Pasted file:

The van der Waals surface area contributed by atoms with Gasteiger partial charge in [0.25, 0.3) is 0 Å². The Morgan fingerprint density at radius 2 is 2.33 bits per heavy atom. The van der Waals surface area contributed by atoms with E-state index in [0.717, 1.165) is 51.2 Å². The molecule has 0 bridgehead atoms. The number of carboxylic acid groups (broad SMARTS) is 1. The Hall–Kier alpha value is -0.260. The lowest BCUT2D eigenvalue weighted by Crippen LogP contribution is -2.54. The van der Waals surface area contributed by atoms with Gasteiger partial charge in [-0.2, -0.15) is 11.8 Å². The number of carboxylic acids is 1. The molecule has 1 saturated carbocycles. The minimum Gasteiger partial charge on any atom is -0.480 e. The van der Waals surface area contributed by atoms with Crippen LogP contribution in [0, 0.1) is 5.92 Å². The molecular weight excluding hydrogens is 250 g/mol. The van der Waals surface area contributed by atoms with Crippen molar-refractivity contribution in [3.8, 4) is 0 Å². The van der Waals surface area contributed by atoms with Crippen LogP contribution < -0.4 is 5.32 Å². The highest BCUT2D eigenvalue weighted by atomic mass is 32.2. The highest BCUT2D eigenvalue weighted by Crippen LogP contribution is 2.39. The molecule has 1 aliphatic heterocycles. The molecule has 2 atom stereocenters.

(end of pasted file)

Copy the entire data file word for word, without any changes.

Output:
The van der Waals surface area contributed by atoms with Gasteiger partial charge in [0.25, 0.3) is 0 Å². The Morgan fingerprint density at radius 2 is 2.33 bits per heavy atom. The van der Waals surface area contributed by atoms with E-state index in [0.717, 1.165) is 51.2 Å². The molecule has 0 bridgehead atoms. The number of carboxylic acid groups (broad SMARTS) is 1. The Hall–Kier alpha value is -0.260. The lowest BCUT2D eigenvalue weighted by Crippen LogP contribution is -2.54. The van der Waals surface area contributed by atoms with Gasteiger partial charge in [-0.2, -0.15) is 11.8 Å². The number of carboxylic acids is 1. The molecule has 1 saturated carbocycles. The minimum Gasteiger partial charge on any atom is -0.480 e. The van der Waals surface area contributed by atoms with Crippen LogP contribution in [0, 0.1) is 5.92 Å². The molecular weight excluding hydrogens is 250 g/mol. The van der Waals surface area contributed by atoms with Crippen molar-refractivity contribution in [3.8, 4) is 0 Å². The van der Waals surface area contributed by atoms with Crippen LogP contribution < -0.4 is 5.32 Å². The highest BCUT2D eigenvalue weighted by atomic mass is 32.2. The highest BCUT2D eigenvalue weighted by Crippen LogP contribution is 2.39. The molecule has 1 aliphatic heterocycles. The molecule has 2 atom stereocenters.